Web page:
Lithuania is not able to verify whether food of non-animal origin is produced in compliance with EU regulations to prevent contamination with pathogens, according to a recent audit report.
DG Sante, the unit behind the European Commission’s policies on health and food safety, found non-compliances are rarely detected by official controls and enforcement is seriously affected.
The audit in September 2019 included visits to a farm producing strawberries and one for sea buckthorn, a green leafy vegetables farm, a processor of frozen berries, of green vegetables and of lettuce, and two approved sprout-producing establishments.
The aim was to assess the system of official controls in food hygiene to prevent microbiological contamination in production of food of non-animal origin (FNAO), looking at primary production, frozen products, sprouts and seeds intended for sprouting.
To try and improve, Lithuania revealed the State Food and Veterinary Service (VMVT) will verify inspections by local authorities between January and October 2020 at non-animal food production and primary production factories as well as providing training and written advice.
Lack of training and experience
The audit found the official control system has gaps related to providing instructions, technical support and staff training. This means controls cannot be implemented effectively and the system does not allow inspectors to maintain sufficient experience to perform effective controls.
There was no evidence of training related to sprouts, microbiological prevention in primary production of FNAO — especially at pre-harvest stage — and/or microbiological risk management in processing plants.
Inspectors involved in official controls on FNAO do a low number of checks per year and for most, it was the first time they performed such controls on microbiological risks at the primary production level.
Based on data from Lithuanian authorities there are 584 primary producers of FNAO. DG Sante found not all food businesses within the audit’s scope had registered so they are not under official control.
When registered, for primary producers, an inspection is foreseen after six months to a year. Primary producers of leafy green vegetables and soft berries are usually classified as low or medium risk and inspected every two or three years.
Finding and acting on non-compliance
Primary production before and during harvest is not under official control and this weakens effectiveness of checks. Documentation on official controls of primary producers and processors showed that non-compliances were not often detected and, when found, rarely followed up on site.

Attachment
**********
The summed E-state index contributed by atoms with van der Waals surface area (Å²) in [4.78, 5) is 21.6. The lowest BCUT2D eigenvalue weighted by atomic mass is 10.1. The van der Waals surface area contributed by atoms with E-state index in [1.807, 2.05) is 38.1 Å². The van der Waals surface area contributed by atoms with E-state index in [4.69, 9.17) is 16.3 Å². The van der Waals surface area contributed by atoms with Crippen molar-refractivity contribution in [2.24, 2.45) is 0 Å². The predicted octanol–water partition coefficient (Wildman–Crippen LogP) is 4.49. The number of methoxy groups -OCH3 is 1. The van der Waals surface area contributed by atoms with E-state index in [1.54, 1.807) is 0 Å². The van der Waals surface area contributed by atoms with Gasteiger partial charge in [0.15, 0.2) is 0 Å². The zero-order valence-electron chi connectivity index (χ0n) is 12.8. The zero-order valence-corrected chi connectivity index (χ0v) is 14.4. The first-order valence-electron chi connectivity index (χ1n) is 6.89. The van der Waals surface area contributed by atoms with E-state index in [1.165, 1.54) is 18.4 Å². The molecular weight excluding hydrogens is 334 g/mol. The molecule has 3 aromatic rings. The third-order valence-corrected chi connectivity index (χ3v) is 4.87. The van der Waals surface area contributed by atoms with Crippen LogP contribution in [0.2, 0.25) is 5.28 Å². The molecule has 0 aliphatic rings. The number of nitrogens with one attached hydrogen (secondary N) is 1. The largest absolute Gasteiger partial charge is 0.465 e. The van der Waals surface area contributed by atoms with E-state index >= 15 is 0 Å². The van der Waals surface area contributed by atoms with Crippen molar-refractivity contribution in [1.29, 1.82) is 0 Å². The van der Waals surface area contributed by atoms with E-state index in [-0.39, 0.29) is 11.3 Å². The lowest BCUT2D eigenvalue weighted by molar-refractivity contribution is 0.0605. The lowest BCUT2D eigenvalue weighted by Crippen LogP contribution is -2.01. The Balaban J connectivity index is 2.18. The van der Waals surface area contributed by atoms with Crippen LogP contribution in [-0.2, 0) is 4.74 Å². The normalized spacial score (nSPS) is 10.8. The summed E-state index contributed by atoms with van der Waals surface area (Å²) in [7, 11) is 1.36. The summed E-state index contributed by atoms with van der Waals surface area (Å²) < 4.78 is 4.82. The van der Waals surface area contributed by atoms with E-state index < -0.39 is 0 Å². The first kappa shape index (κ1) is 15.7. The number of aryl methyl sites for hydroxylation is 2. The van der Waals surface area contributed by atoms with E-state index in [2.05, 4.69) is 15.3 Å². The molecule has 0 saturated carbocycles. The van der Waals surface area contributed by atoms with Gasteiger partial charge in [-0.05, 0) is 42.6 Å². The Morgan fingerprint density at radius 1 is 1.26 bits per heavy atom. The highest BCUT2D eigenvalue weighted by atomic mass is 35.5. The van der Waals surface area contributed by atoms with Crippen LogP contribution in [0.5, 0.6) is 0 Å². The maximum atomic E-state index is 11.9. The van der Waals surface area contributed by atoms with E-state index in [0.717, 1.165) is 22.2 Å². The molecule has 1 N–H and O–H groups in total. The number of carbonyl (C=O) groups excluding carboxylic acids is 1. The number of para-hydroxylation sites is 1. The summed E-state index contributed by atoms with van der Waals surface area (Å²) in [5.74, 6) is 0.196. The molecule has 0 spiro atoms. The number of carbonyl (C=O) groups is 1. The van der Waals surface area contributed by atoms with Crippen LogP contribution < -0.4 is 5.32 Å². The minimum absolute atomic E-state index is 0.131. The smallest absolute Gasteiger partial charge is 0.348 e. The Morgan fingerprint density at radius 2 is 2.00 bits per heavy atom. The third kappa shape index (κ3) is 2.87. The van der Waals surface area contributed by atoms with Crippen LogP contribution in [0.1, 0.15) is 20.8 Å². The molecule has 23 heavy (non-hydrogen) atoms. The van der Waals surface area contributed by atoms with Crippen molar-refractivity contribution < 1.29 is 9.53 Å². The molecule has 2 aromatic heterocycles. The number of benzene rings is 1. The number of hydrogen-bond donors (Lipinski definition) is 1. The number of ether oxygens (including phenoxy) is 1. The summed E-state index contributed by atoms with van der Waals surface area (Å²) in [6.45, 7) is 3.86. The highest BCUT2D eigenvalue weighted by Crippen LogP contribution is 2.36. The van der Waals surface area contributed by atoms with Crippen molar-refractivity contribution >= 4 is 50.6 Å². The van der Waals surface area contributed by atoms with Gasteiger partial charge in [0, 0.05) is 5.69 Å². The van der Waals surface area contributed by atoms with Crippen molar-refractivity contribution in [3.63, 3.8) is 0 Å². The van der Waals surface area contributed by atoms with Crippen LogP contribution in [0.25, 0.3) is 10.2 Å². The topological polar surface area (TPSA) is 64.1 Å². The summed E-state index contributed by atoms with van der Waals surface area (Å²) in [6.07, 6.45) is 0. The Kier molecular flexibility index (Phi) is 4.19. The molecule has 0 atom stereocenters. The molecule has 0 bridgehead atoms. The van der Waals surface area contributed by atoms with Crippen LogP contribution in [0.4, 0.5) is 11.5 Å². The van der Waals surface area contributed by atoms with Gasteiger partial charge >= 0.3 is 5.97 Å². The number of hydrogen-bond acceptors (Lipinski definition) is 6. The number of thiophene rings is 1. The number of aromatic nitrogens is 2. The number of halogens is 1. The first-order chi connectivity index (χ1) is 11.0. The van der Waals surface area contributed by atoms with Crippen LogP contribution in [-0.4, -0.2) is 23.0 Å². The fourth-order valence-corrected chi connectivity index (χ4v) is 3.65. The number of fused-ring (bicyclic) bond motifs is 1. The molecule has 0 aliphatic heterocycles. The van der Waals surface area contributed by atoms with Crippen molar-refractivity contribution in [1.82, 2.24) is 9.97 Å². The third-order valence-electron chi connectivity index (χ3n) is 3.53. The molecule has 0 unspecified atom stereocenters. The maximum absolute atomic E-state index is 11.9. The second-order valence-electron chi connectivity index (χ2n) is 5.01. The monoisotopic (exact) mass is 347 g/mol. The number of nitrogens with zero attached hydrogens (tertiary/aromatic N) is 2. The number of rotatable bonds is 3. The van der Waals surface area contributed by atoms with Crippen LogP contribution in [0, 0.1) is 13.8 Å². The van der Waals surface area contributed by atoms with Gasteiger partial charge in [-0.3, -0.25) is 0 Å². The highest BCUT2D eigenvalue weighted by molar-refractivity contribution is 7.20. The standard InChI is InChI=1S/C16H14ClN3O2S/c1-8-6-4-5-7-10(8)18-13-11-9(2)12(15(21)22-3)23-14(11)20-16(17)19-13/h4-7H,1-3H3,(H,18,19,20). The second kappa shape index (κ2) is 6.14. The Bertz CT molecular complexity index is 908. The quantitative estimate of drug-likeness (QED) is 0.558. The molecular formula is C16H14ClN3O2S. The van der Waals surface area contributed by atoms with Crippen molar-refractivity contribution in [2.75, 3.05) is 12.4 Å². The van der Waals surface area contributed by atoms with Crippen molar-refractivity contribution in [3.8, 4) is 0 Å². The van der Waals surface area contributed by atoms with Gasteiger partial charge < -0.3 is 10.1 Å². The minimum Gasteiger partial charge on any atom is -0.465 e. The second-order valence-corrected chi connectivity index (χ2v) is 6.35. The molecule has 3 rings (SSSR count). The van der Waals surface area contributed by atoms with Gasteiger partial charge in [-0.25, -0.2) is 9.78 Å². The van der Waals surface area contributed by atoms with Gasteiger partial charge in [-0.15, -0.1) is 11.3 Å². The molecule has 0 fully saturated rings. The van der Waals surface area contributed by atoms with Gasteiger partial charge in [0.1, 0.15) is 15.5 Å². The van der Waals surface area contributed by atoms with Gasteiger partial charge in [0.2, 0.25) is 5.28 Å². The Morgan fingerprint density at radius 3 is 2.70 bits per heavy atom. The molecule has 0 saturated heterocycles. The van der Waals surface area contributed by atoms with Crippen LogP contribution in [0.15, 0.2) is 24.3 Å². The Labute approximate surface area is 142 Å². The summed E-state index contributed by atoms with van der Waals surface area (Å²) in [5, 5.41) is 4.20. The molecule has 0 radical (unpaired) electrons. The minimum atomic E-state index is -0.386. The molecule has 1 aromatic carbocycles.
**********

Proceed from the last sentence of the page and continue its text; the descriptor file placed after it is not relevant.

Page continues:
At growers, requirements such as workers’ hygiene, use of fertilizers, irrigation water, and facilities were addressed by inspectors without going into the field. Officers do not always look for evidence such as temperature deviation and corrective actions, cleaning of equipment and irrigation water tests.
In one example, berries were in cold storage without proper protection with possible direct product contamination but this was overlooked by the inspector and when it was raised, the situation was not immediately corrected.
During visits to processors, inspectors noticed hygienic non-compliances representing potential direct contamination of food. Problems included product on the floor that could move into a processing line, containers for edible products on the floor, dirty ceiling directly above the production line. Authorities were not systematically requesting immediate corrective actions by the food firm.
Sprout-producing establishments are high risk and inspected once a year. In two sprout-producing plants visited, approvals had been granted. However, several non-compliances were not corrected following controls in consecutive years such as specification and certificates for seeds, and sampling plan not in line with the EU requirements. Auditors said the system for sprouting establishments does not ensure non-compliances are rectified before approval is granted.
The control system for these plants does not include official guidelines, checklist and training for inspectors. So aspects of sprout legislation are overlooked by officials not familiar with or aware of EU regulations. This means official controls do not contribute enough to prevent microbiological contamination in sprouts, or limit the risk of non-compliant sprouts being put on the market.
Activities of freezing FNAO sites are classed as low risk and categorization has not been reviewed after the European Listeria monocytogenes outbreak linked to frozen corn. Factors such as size of plant and production volume are not taken into account for risk ranking.
Lithuanian authorities said that non-animal origin food producers of frozen fruit, vegetables, lettuce, berries, mushrooms or their mixtures have to be categorized as high risk establishments and beginning this year they have to be inspected once per year.
The National Food and Veterinary Risk Assessment Institute is the National Reference Laboratory with 67 percent of samples investigated coming from official sampling and 33 percent from companies own checks.
However, it does not have adequate capacities to perform tests for foodborne viruses on a routine basis, leading to a very limited database in risky matrices like frozen berries. If necessary, these tests see samples sent to accredited official and private labs, according to the report.
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